The winning combination of Steven Soderbergh and Channing Tatum continues in this layered and impeccably acted piece. The flawless choreography on the stripping sequences doesn’t hurt either.
Everybody has to start somewhere, and actor/producer Channing Tatum certainly did more that wait tables on his road to stardom. It’s now widely known that Tatum worked several odd jobs after dropping out of college, including an eight-month stint as a stripper under the name “Chan Crawford”. Encouraged by director Steven Soderbergh, who he had previously worked with on Haywire (2011), Tatum has helped writer Reid Carolin craft his own origin story into a semi-autobiographical tale that is refreshing honest and (mostly) free of sensationalism.
Mike Lane (Channing Tatum) lives in Tampa, working a series of menial tasks to earn enough money to realise his dream of a custom furniture company. He meets Adam (Alex Pettyfer) on one such job, and recognising something special, introduces ‘The Kid’ to his nightlife and a job as a stripper for manager Dallas (Matthew Mcconaughey). In turn, Mike meets Adam’s sister Brooke (Cody Horn), and begins to realise that his life may not be everything he always dreamed of.
Two decades and over twenty films after sex, lies and videotape (1989), Soderbergh shifts his gaze on male sexuality and identity from middle-class Louisiana to the nearby Florida. On the surface, Soderbergh’s latest outing could be cynically viewed as an attempt to exploit the reverse objectification of well-oiled men. Yet Magic Mike is a ‘stripper’ film about as much as Boogie Nights (1998) is a ‘porn’ film. Set against an exotic and still somewhat taboo world, despite its mass consumption by men and women alike, Carolin’s screenplay uses the background to explore the far more interesting characters that populate that world. Like Paul Thomas Anderson’s ensemble, this dysfunctional family sails together on the same sinking ship, forever fated to travel on their singular path until somebody hops off.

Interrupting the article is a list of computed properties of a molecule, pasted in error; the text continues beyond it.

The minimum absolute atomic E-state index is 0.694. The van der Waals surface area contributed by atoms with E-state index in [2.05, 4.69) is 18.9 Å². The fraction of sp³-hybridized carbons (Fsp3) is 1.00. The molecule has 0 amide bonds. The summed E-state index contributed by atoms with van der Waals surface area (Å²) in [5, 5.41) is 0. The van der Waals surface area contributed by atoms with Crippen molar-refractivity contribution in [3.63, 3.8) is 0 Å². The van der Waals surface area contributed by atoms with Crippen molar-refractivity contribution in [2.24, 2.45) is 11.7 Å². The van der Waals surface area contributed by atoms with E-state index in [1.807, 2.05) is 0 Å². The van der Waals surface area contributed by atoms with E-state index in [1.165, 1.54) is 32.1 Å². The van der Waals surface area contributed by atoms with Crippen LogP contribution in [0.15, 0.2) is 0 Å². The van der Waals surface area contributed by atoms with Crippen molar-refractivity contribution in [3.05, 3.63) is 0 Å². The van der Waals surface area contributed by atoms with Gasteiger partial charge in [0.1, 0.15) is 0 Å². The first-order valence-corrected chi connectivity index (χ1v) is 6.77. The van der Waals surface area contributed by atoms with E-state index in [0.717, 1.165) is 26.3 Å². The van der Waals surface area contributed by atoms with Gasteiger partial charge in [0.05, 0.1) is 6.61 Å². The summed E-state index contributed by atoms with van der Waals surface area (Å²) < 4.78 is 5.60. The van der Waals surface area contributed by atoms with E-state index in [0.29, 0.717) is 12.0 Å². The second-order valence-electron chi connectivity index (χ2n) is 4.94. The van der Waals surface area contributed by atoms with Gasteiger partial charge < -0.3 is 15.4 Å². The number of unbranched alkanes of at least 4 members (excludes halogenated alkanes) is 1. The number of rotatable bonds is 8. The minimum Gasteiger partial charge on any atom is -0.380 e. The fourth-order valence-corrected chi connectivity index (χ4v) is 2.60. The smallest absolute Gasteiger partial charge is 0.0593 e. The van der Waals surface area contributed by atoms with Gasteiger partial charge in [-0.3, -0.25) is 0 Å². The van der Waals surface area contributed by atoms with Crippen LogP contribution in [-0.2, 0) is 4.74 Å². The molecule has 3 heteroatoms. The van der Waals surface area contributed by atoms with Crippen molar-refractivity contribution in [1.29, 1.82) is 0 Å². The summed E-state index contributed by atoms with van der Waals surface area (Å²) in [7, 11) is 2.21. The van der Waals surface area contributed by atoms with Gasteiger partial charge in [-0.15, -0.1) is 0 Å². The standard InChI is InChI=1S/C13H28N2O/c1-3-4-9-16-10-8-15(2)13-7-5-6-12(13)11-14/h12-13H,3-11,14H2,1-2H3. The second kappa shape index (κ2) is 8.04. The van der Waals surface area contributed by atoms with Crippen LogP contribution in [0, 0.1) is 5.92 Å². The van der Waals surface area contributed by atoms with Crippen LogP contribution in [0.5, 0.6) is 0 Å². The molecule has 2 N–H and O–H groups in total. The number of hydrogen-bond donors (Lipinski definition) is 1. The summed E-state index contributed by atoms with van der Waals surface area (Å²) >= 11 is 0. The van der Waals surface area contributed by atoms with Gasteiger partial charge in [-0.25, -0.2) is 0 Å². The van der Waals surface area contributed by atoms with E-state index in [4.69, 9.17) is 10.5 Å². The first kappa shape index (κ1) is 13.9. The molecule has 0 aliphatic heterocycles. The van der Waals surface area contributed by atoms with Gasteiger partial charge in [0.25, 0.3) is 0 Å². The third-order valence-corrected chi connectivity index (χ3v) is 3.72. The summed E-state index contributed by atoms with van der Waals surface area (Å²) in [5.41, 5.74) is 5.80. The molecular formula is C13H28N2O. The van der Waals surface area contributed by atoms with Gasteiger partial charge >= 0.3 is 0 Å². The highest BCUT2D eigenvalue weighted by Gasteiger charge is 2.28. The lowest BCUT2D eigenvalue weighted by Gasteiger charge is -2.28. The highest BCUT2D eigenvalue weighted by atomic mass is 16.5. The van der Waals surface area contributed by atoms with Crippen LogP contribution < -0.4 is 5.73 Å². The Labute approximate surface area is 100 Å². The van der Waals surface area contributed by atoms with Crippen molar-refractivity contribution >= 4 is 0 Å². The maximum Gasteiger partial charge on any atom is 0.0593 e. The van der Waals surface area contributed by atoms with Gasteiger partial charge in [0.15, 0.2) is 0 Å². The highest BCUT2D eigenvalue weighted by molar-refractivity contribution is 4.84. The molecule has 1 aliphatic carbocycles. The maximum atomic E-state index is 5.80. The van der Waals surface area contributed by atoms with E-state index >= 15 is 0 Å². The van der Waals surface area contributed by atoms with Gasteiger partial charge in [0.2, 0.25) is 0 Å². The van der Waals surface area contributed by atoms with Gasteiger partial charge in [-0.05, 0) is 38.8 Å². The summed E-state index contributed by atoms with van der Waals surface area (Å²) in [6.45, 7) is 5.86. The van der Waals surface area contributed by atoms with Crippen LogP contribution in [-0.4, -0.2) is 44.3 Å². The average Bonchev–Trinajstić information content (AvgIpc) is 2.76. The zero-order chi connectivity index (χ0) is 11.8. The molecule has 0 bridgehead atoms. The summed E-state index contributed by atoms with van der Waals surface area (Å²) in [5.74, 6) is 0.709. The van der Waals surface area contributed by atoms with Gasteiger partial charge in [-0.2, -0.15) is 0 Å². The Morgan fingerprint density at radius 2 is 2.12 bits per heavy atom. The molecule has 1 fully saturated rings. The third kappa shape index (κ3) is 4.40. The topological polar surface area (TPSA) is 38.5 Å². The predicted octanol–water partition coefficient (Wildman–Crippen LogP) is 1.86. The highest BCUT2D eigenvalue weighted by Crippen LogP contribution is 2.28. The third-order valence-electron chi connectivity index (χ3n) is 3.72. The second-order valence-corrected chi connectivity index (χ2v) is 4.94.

The suitably endearing Pettyfer is the analogue for Tatum’s own experiences, and is perhaps a parallel version of him, still caught in a starry-eyed spectacle of the vampiric lifestyle. Tatum himself continues to impress in one of his most down-to-earth and sincere performances to date, albeit one that involves some spectacularly staged semi-nude dance sequences. His relationship with Horn’s character, one in which neither will admit a mutual attraction, is tentative but never juvenile. Horn and Internet celebrity Olivia Munn, who plays Brooke’s opposite number in the more flirtatious Joanna, offer Mike flip sides of a coin, making for a far more intriguing love triangle than most romances. Yet it is McConaughey at his extroverted best that steals the show, reveling every moment on stage and in front of the camera, not even attempting to restrain his manic persona.
Following the multi-narrative, hyperlinked style that Soderbergh used to mixed results in Contagion and Haywire, it is pleasing to see the filmmaker return to a more straightforward mix of drama and spectacle, playing to his strengths as a keen observer of intimate human interaction. That the impressively staged dance numbers and casual sexual encounters are as beautifully orchestrated and shot as the Tampa locations is the cherry on top.
Magic Mike is released in Australia on 26 July 2012 from Roadshow Films.